Franken, top Dems blast FCC over net neutrality proposal

Franken, top Dems blast FCC over net neutrality proposal
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Sens. Al FrankenAlan (Al) Stuart FrankenElection Countdown: Trump confident about midterms in Hill.TV interview | Kavanaugh controversy tests candidates | Sanders, Warren ponder if both can run | Super PACs spending big | Two states open general election voting Friday | Latest Senate polls #MeToo era shows there's almost never only one accuser, says Hill.TV's Krystal Ball Hypocrisy in Kavanaugh case enough to set off alarms in DC MORE (D-Minn.) and Ron WydenRonald (Ron) Lee WydenWyden says foreign hackers targeted personal accounts of senators, staffers Some employees' personal data revealed in State Department email breach: report Hillicon Valley: North Korean IT firm hit with sanctions | Zuckerberg says Facebook better prepared for midterms | Big win for privacy advocates in Europe | Bezos launches B fund to help children, homeless MORE (D-Ore.) and former Federal Communications Commission (FCC) Chairman Tom Wheeler on Wednesday blasted the Trump-era FCC’s campaign against net neutrality.

In an op-ed for the Washington Post, the three Democrats urged consumers to mobilize against the proceeding when the FCC solicits public comment next month.

“It’s amazing that Trump, having promised to stand up to the powerful on behalf of ordinary Americans, now has an FCC that gives the powerful what they ask for — even if it hurts consumers,” the trio wrote.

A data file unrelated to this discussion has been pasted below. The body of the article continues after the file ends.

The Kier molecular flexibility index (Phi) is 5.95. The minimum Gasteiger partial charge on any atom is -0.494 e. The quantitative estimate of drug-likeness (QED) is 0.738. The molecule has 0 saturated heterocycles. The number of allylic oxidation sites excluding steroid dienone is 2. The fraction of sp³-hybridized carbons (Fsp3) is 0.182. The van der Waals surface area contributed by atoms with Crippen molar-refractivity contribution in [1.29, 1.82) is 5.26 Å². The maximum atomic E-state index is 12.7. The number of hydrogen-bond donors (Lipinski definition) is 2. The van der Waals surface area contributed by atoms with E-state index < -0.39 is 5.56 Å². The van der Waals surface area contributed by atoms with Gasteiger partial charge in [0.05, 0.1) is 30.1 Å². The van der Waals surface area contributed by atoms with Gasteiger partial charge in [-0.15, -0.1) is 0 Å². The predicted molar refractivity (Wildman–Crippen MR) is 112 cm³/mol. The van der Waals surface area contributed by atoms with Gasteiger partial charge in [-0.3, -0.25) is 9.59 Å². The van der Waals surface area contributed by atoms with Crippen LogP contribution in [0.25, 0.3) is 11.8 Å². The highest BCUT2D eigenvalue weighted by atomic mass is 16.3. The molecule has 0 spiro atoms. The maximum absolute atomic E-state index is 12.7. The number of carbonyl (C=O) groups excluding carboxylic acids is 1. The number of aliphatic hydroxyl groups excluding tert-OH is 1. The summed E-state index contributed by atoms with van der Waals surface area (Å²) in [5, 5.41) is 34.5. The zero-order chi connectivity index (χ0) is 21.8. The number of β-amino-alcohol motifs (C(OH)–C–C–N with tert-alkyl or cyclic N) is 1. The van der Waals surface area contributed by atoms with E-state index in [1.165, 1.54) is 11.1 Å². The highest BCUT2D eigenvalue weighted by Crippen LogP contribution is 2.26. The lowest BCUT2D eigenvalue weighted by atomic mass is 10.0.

“So with powerful forces pushing to get rid of net neutrality — Comcast, AT&T, Verizon and other multibillion-dollar companies — it’s going to take Americans speaking up to protect the Internet that we depend on. In 2014, nearly 4 million Americans contacted the FCC, with an overwhelming majority sending a very simple message: protect net neutrality.”

Ajit Pai (R), the sitting FCC chairman, announced in a speech to conservative groups on Wednesday that the agency would start the proceedings to unravel the net neutrality rules, which prohibit internet service providers from favoring or discriminating against web traffic to certain sites.

Pai has argued that the rules are an example of regulatory overreach that stifles innovation.

On May 18, the FCC will vote on a notice of proposed rulemaking, which will allow for the public to give their input on the proposal and get the ball rolling on the repeal process.

“Net neutrality is good for consumers, small businesses and rural America. It creates jobs, especially at small businesses,” the three Democrats wrote on Wednesday. 

“The software that runs agricultural tools, the point-of-sale operating systems in our restaurants, the newest idea from a dorm room or a garage — all function in an Internet ecosystem that is equal and won’t allow Big Cable and others to prioritize one piece of Internet traffic over another.”